BirthingMiriam Bird Greenberg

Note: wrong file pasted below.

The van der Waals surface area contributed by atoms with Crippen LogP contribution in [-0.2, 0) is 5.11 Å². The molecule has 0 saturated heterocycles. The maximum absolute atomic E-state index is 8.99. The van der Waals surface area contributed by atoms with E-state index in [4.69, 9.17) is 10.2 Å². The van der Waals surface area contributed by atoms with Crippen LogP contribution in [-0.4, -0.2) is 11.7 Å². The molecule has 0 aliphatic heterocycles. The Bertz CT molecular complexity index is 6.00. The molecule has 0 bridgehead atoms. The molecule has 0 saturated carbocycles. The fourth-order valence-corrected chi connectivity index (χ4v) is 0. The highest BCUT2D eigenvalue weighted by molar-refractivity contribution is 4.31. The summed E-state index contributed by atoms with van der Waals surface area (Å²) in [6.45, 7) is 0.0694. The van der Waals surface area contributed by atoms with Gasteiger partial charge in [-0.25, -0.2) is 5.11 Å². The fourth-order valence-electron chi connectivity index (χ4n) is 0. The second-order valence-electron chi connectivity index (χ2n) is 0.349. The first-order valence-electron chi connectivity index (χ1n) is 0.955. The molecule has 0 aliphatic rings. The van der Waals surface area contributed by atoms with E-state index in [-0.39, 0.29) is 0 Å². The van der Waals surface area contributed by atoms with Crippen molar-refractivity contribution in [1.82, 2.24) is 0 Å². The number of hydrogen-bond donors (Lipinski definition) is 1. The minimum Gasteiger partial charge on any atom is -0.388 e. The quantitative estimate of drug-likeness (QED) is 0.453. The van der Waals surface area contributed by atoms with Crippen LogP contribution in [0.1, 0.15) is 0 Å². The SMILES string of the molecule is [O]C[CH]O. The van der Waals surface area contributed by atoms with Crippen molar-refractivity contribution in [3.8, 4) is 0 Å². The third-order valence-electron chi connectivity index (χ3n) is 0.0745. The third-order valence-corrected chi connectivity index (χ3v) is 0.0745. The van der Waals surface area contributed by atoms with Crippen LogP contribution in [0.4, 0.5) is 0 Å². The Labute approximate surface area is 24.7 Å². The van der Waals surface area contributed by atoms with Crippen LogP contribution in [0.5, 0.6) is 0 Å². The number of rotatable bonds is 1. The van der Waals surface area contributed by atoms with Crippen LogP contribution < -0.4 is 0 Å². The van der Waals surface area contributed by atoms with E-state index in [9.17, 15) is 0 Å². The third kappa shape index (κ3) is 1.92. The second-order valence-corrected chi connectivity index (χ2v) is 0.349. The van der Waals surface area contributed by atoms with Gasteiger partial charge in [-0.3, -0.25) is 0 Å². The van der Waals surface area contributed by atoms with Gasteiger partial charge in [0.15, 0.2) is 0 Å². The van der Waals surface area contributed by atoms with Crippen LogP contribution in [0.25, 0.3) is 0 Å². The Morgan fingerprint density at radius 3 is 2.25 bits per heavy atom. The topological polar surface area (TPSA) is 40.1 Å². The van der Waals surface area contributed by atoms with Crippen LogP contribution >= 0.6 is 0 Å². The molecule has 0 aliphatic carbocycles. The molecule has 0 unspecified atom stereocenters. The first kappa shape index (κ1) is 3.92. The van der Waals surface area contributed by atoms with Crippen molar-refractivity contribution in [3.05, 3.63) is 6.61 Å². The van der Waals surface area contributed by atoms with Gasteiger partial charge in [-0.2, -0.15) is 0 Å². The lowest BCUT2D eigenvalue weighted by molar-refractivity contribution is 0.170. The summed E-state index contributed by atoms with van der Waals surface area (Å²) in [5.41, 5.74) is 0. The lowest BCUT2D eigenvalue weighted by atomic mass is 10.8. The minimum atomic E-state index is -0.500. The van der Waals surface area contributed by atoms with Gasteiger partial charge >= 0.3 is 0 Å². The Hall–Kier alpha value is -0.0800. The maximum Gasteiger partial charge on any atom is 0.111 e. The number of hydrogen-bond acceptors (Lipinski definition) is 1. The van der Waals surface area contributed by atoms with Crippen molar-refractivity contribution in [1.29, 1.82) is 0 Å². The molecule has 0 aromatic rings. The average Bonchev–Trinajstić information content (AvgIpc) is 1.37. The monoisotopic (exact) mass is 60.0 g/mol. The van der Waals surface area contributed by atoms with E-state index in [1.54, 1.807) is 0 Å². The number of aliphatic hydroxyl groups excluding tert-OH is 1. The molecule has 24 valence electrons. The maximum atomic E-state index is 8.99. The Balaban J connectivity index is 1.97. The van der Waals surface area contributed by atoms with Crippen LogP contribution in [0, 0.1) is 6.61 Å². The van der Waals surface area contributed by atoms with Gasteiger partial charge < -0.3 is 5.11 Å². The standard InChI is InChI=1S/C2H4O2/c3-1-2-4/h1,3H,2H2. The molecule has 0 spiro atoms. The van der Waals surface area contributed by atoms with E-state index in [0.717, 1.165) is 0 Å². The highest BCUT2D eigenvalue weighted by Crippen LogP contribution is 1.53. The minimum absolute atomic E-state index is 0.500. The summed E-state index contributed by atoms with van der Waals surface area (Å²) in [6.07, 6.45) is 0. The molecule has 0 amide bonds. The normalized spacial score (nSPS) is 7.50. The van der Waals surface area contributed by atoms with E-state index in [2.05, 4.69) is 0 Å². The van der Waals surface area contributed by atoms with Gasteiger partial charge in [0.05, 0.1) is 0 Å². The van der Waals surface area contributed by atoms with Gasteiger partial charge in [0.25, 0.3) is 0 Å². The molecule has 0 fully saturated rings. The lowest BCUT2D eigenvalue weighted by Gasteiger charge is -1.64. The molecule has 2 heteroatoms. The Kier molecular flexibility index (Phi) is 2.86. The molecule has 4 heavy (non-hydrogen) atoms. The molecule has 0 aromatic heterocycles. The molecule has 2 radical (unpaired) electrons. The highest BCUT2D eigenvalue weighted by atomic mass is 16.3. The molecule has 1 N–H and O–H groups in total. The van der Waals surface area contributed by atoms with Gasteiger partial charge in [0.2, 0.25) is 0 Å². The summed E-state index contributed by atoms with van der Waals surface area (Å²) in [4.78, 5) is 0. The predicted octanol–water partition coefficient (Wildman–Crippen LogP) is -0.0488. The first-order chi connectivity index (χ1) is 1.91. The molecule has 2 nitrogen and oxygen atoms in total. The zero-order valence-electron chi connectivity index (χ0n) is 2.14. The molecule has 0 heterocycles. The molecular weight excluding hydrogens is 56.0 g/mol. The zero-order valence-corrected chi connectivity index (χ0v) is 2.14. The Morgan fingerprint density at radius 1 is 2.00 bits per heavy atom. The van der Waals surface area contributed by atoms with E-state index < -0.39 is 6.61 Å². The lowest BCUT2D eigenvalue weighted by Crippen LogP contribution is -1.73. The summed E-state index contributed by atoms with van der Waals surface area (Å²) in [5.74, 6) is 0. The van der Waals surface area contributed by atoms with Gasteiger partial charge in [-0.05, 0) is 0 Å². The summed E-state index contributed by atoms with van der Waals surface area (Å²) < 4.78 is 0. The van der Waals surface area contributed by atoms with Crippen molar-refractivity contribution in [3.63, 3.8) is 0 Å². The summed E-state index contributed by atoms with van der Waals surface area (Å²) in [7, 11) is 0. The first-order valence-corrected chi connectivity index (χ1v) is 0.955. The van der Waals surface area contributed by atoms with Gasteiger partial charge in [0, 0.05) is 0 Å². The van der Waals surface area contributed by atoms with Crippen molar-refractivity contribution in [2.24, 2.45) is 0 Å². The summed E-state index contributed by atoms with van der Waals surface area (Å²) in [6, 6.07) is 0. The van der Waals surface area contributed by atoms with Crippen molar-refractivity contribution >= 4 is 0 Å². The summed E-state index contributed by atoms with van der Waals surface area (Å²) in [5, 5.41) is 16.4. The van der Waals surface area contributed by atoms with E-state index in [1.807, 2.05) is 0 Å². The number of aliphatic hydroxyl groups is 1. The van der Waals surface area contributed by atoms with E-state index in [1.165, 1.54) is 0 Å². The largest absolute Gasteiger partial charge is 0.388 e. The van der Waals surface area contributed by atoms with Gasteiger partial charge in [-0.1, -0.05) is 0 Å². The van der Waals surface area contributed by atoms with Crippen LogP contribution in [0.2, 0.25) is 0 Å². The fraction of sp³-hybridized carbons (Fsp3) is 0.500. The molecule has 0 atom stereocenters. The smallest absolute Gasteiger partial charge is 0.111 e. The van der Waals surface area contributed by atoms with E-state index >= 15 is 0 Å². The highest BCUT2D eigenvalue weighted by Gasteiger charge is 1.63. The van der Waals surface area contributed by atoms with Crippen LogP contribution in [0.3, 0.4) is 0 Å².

Tip up an axe blade beneath the bed slats to stop the hemorrhaging, I’ll say. Take cloth scorched brown in a shovel over flame to tie the cut cord. Boil up black snake root tea to cure your hives. Take a mouse’s ear; it grows on rocks at the water’s edge. Red alder works around the heart, but some nights the moon turns dark as a stone under water—there’s nothing to do, though I’ll send the children all evening in search of pepper grass if there’s a marsh nearby. Pray if your god pays you mind, I’ll tell the woman. Nothing can change those nights, down the mountain’s dark path—just a twist of tobacco left in my pockets. Small black bag and silver scissors, taken oath to tell no one: a thing like that would skip to tenth generations. Bound to come from some mineral and settle on vegetables with the dew. At home, I’ll wash out my bag, my mortar and pestle and tools, then leave them a day in the sun to get clean.
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